Stepping Back in Time
The tiny, picturesque town of Thurmond takes us back to a wilder era of trains, coal, and poker games on the New River.
Life in Thurmond is quiet, just the regular passing of trains—their whistles blowing as they travel through Fayette County. What is now West Virginia’s smallest incorporated town used to be the epicenter of East Coast travel and, at times, pure revelry.
During the height of coal mining in the New River Gorge, Thurmond was a flourishing town, thanks largely to the C&O Railway. Fifteen passenger trains a day came through Thurmond; the old depot served as many as 95,000 passengers a year. Some called the town the “Wild West of the East” for its reputation in the early 1900s. Stores and saloons boomed, and hotels were packed with people playing pool and poker around the clock—the latter perhaps literally, as Thurmond is rumored to have been home to a 14-year-long poker game, according to Ripley’s Believe It or Not.
“For years, lots of revenue went through Thurmond,” says Tom Dragan, area resident and a longtime former whitewater rafting guide in the region. “There are photos with 2,000 people walking the streets of this little town.”
Years ago, all of the coal in the area traveled through Thurmond. “There used to be more freight going through Thurmond than Cincinnati, Ohio,” says Cindy Dragan, assistant director of the New River Gorge Convention & Visitors Bureau and Tom’s wife. Today, standing at the historic train depot is like stepping back in time. Hundreds of people used to crowd the train platform, but these days, it’s rare to see more than a handful of people waiting for the train—now an Amtrak flag stop station. “When you’re finally standing in Thurmond, and you’ve come down a two-lane road to get here, it’s amazing to think this was once this thriving town,” Cindy says. “It’s wild.”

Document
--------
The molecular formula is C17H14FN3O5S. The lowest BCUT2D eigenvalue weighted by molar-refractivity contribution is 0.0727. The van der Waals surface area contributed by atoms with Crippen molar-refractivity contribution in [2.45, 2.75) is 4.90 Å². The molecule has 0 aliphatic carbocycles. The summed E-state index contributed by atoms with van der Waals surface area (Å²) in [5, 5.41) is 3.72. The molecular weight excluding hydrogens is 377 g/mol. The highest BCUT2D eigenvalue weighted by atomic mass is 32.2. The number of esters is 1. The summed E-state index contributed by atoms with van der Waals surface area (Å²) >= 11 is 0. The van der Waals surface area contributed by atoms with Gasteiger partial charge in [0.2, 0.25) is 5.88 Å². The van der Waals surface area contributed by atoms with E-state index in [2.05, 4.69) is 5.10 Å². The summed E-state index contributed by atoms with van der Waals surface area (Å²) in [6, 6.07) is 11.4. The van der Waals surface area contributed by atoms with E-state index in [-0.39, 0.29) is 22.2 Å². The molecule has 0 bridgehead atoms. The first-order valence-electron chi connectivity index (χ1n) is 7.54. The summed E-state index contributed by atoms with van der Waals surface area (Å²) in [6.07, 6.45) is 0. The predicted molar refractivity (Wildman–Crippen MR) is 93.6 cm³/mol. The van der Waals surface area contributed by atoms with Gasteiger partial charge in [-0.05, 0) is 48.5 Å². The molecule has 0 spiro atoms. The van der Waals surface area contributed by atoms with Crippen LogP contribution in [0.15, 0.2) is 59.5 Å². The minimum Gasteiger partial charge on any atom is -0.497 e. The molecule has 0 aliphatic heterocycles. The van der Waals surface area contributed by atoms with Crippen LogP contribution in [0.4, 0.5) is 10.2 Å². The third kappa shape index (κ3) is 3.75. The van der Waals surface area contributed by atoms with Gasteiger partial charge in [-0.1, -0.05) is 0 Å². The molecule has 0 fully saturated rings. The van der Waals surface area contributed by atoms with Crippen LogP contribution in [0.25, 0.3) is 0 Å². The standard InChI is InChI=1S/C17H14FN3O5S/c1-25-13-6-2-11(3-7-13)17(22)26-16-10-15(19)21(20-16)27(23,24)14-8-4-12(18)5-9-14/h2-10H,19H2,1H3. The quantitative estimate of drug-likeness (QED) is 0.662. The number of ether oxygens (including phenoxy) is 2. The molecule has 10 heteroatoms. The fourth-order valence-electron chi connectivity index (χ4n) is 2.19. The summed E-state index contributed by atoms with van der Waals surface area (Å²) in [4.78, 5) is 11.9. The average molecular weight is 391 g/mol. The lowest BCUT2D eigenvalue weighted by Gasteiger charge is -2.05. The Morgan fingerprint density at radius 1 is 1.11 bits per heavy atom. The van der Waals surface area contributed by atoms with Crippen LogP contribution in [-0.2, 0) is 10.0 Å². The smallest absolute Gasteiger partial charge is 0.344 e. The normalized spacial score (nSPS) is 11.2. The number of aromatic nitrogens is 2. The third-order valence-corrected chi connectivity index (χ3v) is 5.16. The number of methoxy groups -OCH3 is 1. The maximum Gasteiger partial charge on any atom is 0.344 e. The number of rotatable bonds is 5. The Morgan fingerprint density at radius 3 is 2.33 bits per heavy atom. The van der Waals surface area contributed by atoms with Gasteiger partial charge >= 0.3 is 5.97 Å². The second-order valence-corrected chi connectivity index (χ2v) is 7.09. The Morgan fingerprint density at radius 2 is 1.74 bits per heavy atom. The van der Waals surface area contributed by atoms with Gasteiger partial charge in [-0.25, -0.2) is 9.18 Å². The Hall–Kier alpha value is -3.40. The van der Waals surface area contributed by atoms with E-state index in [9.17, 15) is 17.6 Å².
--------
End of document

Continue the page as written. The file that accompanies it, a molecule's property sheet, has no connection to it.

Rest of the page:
Much of Thurmond is now owned by the National Park Service for the New River Gorge National River. The C&O Railway depot was renovated in 1995 and now functions as a Park Service visitor center. The town itself is a designated historic district on the National Register of Historic Places. “People love the beauty of the place. It’s one of the only towns that has a railroad track as its main road,” Cindy says. “We see people all the time who come to watch trains. There are not a lot of places you can go and see that."
Tom and Cindy live across the river in Thurmond and relish the area’s beauty. “I get to sit on my deck every night and have a glass of wine and look out over the river,” Cindy says. “Where else can you live in a town like Thurmond—a town in the gorge?”
Tom and his brothers first went to Thurmond for whitewater rafting back in the late 1960s. At that time, Thurmond was one of few access points to the New River, and more than 100 people lived in town. They started Whitewater Expeditions Unlimited, now under different ownership, and they stayed in Thurmond, Tom says, because the region was so nice.
Reaching Thurmond is half the fun. Driving down narrow, winding roads, a creek runs along the drive and passengers can see waterfalls. Tom says people fall in love with the tiny town when they get there. They want to see the New River, ride mountain bikes, go on hikes, and just spend time in nature. Today, Thurmond remains untouched by much modern technology. You won’t get the Internet there and you’ll have sparse, if any, cell service. “It’s quiet. When you stand up there on the hillside in Thurmond and look over the river, you can just hear the rapids.”
The Dragans own a few old homes they’re restoring in Thurmond, and Tom expects a general store he’s building to be finished in 2012. The family also owns an old church they are continually working to restore. “We don’t want to see the town die,” he says. “I want my kids and grandkids to always be able to experience sitting on a river in Thurmond. I don’t know what will happen generations from now. I just know it was good for me.”
To reach Thurmond, take U.S. Route 19 to the Glen Jean exit, north of Beckley. Follow signs to Thurmond, seven miles down winding, narrow State Route 25.